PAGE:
Sunday, August 29, 2010

Lithium Drive: A Chinese Truck Maker’s Electric Dreams TNR.v, CZX.v, RM.v, TSLA, LIT, LIT.v, LI.v, WLC.v, CLQ.v, HEV, AONE, SQM, FMC, BYDDY, NSANY, F, FCX, RTP, BHP

  China has the strength of allocating all necessary resources in order to achieve a clearly defined goal: to leapfrog all of the 20th century technology which is based on Oil and move straight into the future of Electric Transportation system, which will support its economic growth, internal consumption and low cost manufacturing base.
  We expect Chinese companies to be active with M&A activity in our lithium junior mining sector this Fall.


"China to Invest Billions in Electric and Hybrid Cars. Nothing will be left to a chance in this methodical execution of state-level plan in China: transformation of the country's transportation system into the base of 21st century clean tech industrial revolution to further power its rise. China has already surpassed Japan as a second largest economy in the world and it is the largest auto market now.

Now you can see a few details of state level planing in China: they have capital to invest with reserves over Two Trillion US Dollars, thousands of engineers with annual salaries compared to monthly ones in the West and, the most important, political will to implement the far going geopolitical plan to get rid off the Oil Hook. We are out of the politics and our idea is to define Macro trends and position ourselves early enough to capitalise on it.

The last piece in this game against Peak Oil (or fading American domination connected to the control of Oil in the world) is to have secure supply of strategic commodities for this technological advance. Here China already controls 97% of market in Rare Earth Elements and now it is time to build up position in Lithium. If in the beginning of Lithium Bull last year mostly Japanese companies were very active in junior mining space where small companies are controlling resources, now more and more reports from the juniors suggesting that Chinese companies are on the road."




WSJ:


What’s behind a relatively unknown Chinese truck and SUV manufacturer called Anhui Jianghuai Automobile Co.’s huge ambitions to get into electric cars?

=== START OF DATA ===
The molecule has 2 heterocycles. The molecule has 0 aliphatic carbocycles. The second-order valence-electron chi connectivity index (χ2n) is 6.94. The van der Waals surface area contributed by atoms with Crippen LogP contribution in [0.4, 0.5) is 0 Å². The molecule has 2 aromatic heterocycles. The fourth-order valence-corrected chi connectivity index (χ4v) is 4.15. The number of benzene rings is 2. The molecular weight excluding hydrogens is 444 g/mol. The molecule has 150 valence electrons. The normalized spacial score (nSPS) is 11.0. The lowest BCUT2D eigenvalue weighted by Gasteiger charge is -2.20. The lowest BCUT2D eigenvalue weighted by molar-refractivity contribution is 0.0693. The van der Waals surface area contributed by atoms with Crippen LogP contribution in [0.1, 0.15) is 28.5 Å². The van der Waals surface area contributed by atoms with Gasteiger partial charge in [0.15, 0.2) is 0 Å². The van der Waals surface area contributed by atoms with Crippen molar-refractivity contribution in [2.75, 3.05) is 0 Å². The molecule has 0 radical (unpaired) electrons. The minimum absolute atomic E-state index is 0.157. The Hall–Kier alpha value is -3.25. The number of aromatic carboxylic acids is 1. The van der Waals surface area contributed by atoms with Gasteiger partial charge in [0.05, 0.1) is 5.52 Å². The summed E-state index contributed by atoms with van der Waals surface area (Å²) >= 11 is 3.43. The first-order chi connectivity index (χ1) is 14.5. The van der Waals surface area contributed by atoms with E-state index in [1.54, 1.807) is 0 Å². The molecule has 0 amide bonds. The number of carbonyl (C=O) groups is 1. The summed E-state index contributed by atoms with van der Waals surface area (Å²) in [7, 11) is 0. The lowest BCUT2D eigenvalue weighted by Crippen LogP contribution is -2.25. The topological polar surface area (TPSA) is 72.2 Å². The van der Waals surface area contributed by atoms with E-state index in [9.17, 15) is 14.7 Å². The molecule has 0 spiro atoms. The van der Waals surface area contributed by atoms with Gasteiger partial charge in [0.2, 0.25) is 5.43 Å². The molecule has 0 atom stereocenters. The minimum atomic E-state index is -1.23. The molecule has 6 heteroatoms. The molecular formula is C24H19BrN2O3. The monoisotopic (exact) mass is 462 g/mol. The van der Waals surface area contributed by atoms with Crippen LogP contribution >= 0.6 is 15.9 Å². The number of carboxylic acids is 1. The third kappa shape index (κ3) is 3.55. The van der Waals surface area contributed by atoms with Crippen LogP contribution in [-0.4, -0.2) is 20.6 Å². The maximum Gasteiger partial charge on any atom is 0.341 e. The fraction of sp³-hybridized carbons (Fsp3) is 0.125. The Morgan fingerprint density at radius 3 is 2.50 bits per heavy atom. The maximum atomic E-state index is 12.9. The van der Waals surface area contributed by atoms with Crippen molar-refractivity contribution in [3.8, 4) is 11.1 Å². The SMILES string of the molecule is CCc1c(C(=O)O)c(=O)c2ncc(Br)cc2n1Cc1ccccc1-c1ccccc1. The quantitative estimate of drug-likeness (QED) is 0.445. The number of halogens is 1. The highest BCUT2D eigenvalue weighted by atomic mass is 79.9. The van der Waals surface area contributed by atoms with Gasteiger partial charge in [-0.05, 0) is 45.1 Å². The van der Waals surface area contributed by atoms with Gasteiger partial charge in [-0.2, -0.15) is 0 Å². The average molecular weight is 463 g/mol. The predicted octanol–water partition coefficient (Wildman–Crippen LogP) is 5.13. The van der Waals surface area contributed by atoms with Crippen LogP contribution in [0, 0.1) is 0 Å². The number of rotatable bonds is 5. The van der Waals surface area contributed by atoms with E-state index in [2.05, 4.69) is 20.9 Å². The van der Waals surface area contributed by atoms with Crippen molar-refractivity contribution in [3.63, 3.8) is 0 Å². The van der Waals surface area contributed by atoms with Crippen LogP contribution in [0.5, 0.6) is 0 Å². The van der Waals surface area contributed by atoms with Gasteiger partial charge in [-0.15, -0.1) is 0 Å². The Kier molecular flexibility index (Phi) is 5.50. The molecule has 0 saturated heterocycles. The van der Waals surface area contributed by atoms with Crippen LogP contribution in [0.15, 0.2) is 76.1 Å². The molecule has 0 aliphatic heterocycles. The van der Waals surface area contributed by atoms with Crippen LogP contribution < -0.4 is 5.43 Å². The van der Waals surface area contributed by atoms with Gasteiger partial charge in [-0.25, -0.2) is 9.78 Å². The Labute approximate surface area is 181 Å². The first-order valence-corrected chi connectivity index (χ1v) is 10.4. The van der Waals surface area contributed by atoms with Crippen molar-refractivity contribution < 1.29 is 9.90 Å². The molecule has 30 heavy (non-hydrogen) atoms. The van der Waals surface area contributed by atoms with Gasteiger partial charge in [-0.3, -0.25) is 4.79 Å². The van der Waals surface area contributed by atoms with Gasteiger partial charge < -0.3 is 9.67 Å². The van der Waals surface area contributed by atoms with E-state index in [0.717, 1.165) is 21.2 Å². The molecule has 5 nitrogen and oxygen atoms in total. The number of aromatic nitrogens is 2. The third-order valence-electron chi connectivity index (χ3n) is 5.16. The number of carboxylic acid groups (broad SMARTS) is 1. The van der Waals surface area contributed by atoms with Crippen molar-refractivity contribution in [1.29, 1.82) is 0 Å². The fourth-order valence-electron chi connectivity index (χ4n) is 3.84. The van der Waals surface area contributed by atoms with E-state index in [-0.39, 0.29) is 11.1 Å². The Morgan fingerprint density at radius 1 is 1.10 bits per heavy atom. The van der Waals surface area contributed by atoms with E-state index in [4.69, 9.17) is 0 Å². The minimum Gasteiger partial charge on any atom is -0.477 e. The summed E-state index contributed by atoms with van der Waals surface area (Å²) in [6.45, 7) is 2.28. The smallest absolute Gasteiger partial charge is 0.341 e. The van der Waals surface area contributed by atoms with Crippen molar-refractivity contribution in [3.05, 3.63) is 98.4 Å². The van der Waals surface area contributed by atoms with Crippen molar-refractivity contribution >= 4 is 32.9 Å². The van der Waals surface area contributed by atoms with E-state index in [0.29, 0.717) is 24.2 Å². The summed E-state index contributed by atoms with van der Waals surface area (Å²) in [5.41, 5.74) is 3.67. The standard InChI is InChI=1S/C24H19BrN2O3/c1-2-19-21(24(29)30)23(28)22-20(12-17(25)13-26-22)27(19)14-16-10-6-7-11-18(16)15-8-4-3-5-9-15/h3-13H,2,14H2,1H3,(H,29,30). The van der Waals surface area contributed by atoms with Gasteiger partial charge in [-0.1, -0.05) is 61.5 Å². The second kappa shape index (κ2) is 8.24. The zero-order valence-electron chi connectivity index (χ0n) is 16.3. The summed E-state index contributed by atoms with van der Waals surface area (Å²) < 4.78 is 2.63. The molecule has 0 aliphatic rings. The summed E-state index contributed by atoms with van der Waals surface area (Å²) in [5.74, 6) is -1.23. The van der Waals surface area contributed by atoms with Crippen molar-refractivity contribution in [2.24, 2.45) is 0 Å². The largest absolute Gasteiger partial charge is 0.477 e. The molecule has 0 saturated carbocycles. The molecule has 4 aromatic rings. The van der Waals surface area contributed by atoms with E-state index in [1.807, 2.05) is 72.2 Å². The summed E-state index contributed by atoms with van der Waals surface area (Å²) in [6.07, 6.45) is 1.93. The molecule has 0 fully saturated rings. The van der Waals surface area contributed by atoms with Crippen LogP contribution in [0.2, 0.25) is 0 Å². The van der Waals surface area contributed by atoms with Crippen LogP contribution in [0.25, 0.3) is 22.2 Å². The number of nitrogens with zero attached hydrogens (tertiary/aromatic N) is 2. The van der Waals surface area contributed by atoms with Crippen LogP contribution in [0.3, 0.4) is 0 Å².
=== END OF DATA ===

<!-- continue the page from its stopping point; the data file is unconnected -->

Anhui Jianghuai AutomobileJianghuai Auto, known also as JAC Motors, announced Tuesday it plans to invest around 30 billion yuan ($4.43 billion) in new energy cars via a local joint venture. The new company, set up with Tianjin Zhengdao Stock Investment & Management Co., plans to build 1 million new-energy vehicles over a period of eight years after building a plant, Jianghuai Auto said in a statement. The joint venture has registered capital of 700 million yuan ($103.4 million).



Jianghuai Auto’s impending foray into “new-energy” vehicles, such as gasoline-electric hybrids and all-electric battery cars, reflects a looming battle among Chinese auto makers over government money, as they jockey to become one out of “three to five” new-energy auto makers China’s central government is aiming to foster, industry executives say.



According to a report last week by the Shanghai Securities News newspaper, China plans to invest more than 100 billion yuan over the next 10 years and is aiming to produce and sell 15 million energy-efficient vehicles annually by 2020. Under the plan formulated by the Ministry of Industry and Information Technology, China will have three to five major manufacturers of new energy cars and two to three internationally competitive parts suppliers, including battery makers, the report said.



The ministry will finalize its plan and seek approval from the Chinese cabinet by the end of this month, the state-run newspaper said, citing unnamed sources.



Another less obvious motive for Jianghuai Auto to invest so hugely in new-energy vehicles could be to signal to the government it has no plans to merge with Chery Automobile Co., also in Anhui province. Auto-industry insiders have said the government wants Jianghuai Auto with its strength in trucks and Chery in passenger cars to merge and form a more comprehensive auto maker as part of the government’s push to consolidate China’s fragmented auto industry with more than 80 registered auto makers.



To indicate its reluctance to merge with Chery, Jianghuai Auto recently began focusing on coming up with a more complete lineup of passenger cars. Its latest move to invest in new-energy vehicles can be interpreted as yet another signal of unwillingness to merge with Chery, which also has made a sizable investment recently to set up a new-energy car unit.



Jianghuai Auto didn’t immediately return a request for comment.



– Norihiko Shirouzu and Shen Hong


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